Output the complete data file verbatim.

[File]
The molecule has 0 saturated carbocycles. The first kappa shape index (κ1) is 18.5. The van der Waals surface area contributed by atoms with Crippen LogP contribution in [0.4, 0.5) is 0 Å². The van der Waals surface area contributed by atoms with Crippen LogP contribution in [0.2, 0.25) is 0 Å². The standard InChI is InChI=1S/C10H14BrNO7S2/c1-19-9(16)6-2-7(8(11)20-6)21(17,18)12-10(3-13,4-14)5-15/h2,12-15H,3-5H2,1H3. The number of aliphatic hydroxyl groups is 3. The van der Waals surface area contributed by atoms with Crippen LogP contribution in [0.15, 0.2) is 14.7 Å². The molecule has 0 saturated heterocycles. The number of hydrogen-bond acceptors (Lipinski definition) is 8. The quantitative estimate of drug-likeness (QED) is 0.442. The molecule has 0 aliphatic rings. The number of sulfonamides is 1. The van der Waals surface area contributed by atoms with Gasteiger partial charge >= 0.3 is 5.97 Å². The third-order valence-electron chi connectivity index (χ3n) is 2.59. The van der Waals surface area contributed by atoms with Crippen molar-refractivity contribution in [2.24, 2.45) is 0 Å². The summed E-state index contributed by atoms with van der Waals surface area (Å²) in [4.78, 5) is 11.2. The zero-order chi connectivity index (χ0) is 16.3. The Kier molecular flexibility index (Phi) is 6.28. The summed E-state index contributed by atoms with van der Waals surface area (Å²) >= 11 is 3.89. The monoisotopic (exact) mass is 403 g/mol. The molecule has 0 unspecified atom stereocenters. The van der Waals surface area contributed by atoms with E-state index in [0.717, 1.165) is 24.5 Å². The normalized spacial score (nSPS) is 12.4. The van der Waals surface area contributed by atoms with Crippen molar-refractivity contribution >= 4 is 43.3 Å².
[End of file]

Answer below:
The molecule has 0 saturated carbocycles. The first kappa shape index (κ1) is 18.5. The van der Waals surface area contributed by atoms with Crippen LogP contribution in [0.4, 0.5) is 0 Å². The van der Waals surface area contributed by atoms with Crippen LogP contribution in [0.2, 0.25) is 0 Å². The standard InChI is InChI=1S/C10H14BrNO7S2/c1-19-9(16)6-2-7(8(11)20-6)21(17,18)12-10(3-13,4-14)5-15/h2,12-15H,3-5H2,1H3. The number of aliphatic hydroxyl groups is 3. The van der Waals surface area contributed by atoms with Crippen LogP contribution in [0.15, 0.2) is 14.7 Å². The molecule has 0 saturated heterocycles. The number of hydrogen-bond acceptors (Lipinski definition) is 8. The quantitative estimate of drug-likeness (QED) is 0.442. The molecule has 0 aliphatic rings. The number of sulfonamides is 1. The van der Waals surface area contributed by atoms with Gasteiger partial charge >= 0.3 is 5.97 Å². The third-order valence-electron chi connectivity index (χ3n) is 2.59. The van der Waals surface area contributed by atoms with Crippen molar-refractivity contribution in [2.24, 2.45) is 0 Å². The summed E-state index contributed by atoms with van der Waals surface area (Å²) in [4.78, 5) is 11.2. The zero-order chi connectivity index (χ0) is 16.3. The Kier molecular flexibility index (Phi) is 6.28. The summed E-state index contributed by atoms with van der Waals surface area (Å²) >= 11 is 3.89. The monoisotopic (exact) mass is 403 g/mol. The molecule has 0 unspecified atom stereocenters. The van der Waals surface area contributed by atoms with E-state index in [0.717, 1.165) is 24.5 Å². The normalized spacial score (nSPS) is 12.4. The van der Waals surface area contributed by atoms with Crippen molar-refractivity contribution >= 4 is 43.3 Å².